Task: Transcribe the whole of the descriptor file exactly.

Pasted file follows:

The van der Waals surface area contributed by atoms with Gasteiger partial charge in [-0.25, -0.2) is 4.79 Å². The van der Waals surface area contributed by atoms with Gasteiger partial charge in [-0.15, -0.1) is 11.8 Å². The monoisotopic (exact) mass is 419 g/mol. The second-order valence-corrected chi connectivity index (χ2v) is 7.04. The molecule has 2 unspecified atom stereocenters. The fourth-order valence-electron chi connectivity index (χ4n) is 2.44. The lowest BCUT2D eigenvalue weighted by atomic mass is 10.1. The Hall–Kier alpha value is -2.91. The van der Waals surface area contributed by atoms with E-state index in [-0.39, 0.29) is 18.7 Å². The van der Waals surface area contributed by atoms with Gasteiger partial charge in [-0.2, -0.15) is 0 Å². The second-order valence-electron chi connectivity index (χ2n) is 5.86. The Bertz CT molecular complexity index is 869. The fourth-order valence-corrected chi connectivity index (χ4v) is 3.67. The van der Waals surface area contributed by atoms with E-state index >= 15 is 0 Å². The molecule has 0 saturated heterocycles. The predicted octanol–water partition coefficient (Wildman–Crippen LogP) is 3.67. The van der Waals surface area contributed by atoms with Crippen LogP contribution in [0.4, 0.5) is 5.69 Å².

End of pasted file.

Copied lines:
The van der Waals surface area contributed by atoms with Gasteiger partial charge in [-0.25, -0.2) is 4.79 Å². The van der Waals surface area contributed by atoms with Gasteiger partial charge in [-0.15, -0.1) is 11.8 Å². The monoisotopic (exact) mass is 419 g/mol. The second-order valence-corrected chi connectivity index (χ2v) is 7.04. The molecule has 2 unspecified atom stereocenters. The fourth-order valence-electron chi connectivity index (χ4n) is 2.44. The lowest BCUT2D eigenvalue weighted by atomic mass is 10.1. The Hall–Kier alpha value is -2.91. The van der Waals surface area contributed by atoms with E-state index in [-0.39, 0.29) is 18.7 Å². The van der Waals surface area contributed by atoms with Gasteiger partial charge in [-0.2, -0.15) is 0 Å². The second-order valence-electron chi connectivity index (χ2n) is 5.86. The Bertz CT molecular complexity index is 869. The fourth-order valence-corrected chi connectivity index (χ4v) is 3.67. The van der Waals surface area contributed by atoms with E-state index >= 15 is 0 Å². The molecule has 0 saturated heterocycles. The predicted octanol–water partition coefficient (Wildman–Crippen LogP) is 3.67. The van der Waals surface area contributed by atoms with Crippen LogP contribution in [0.4, 0.5) is 5.69 Å².